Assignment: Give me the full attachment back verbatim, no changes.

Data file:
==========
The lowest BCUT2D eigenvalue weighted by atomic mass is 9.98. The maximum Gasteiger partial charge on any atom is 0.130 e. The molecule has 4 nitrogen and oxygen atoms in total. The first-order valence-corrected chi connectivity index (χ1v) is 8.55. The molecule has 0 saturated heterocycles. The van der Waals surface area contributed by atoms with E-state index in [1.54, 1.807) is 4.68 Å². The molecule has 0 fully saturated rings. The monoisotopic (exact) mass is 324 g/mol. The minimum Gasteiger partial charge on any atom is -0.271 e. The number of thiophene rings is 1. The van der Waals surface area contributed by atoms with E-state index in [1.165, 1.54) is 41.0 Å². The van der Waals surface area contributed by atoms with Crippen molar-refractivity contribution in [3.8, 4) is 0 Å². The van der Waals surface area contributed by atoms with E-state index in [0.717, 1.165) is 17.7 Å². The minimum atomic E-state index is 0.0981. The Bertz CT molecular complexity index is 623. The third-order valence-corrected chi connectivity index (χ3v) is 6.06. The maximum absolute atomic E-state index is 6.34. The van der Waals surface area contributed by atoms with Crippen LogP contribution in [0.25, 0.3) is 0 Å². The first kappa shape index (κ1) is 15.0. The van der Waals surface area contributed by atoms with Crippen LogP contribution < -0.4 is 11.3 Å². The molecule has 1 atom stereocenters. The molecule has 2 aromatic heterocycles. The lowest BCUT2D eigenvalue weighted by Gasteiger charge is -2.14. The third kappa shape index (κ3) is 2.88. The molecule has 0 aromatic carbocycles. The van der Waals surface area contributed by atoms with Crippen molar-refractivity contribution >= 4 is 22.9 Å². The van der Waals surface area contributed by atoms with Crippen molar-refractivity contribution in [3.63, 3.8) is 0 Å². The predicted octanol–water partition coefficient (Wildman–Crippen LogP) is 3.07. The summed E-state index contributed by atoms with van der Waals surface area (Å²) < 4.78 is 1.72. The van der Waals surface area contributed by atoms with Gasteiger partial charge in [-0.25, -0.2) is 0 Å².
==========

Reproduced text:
The lowest BCUT2D eigenvalue weighted by atomic mass is 9.98. The maximum Gasteiger partial charge on any atom is 0.130 e. The molecule has 4 nitrogen and oxygen atoms in total. The first-order valence-corrected chi connectivity index (χ1v) is 8.55. The molecule has 0 saturated heterocycles. The van der Waals surface area contributed by atoms with E-state index in [1.54, 1.807) is 4.68 Å². The molecule has 0 fully saturated rings. The monoisotopic (exact) mass is 324 g/mol. The minimum Gasteiger partial charge on any atom is -0.271 e. The number of thiophene rings is 1. The van der Waals surface area contributed by atoms with E-state index in [1.165, 1.54) is 41.0 Å². The van der Waals surface area contributed by atoms with Crippen molar-refractivity contribution in [3.8, 4) is 0 Å². The van der Waals surface area contributed by atoms with E-state index in [0.717, 1.165) is 17.7 Å². The minimum atomic E-state index is 0.0981. The Bertz CT molecular complexity index is 623. The third-order valence-corrected chi connectivity index (χ3v) is 6.06. The maximum absolute atomic E-state index is 6.34. The van der Waals surface area contributed by atoms with Crippen LogP contribution in [0.25, 0.3) is 0 Å². The first kappa shape index (κ1) is 15.0. The van der Waals surface area contributed by atoms with Crippen LogP contribution < -0.4 is 11.3 Å². The molecule has 1 atom stereocenters. The molecule has 2 aromatic heterocycles. The lowest BCUT2D eigenvalue weighted by Gasteiger charge is -2.14. The third kappa shape index (κ3) is 2.88. The molecule has 0 aromatic carbocycles. The van der Waals surface area contributed by atoms with Crippen molar-refractivity contribution >= 4 is 22.9 Å². The van der Waals surface area contributed by atoms with Crippen molar-refractivity contribution in [3.63, 3.8) is 0 Å². The predicted octanol–water partition coefficient (Wildman–Crippen LogP) is 3.07. The summed E-state index contributed by atoms with van der Waals surface area (Å²) < 4.78 is 1.72. The van der Waals surface area contributed by atoms with Gasteiger partial charge in [-0.25, -0.2) is 0 Å².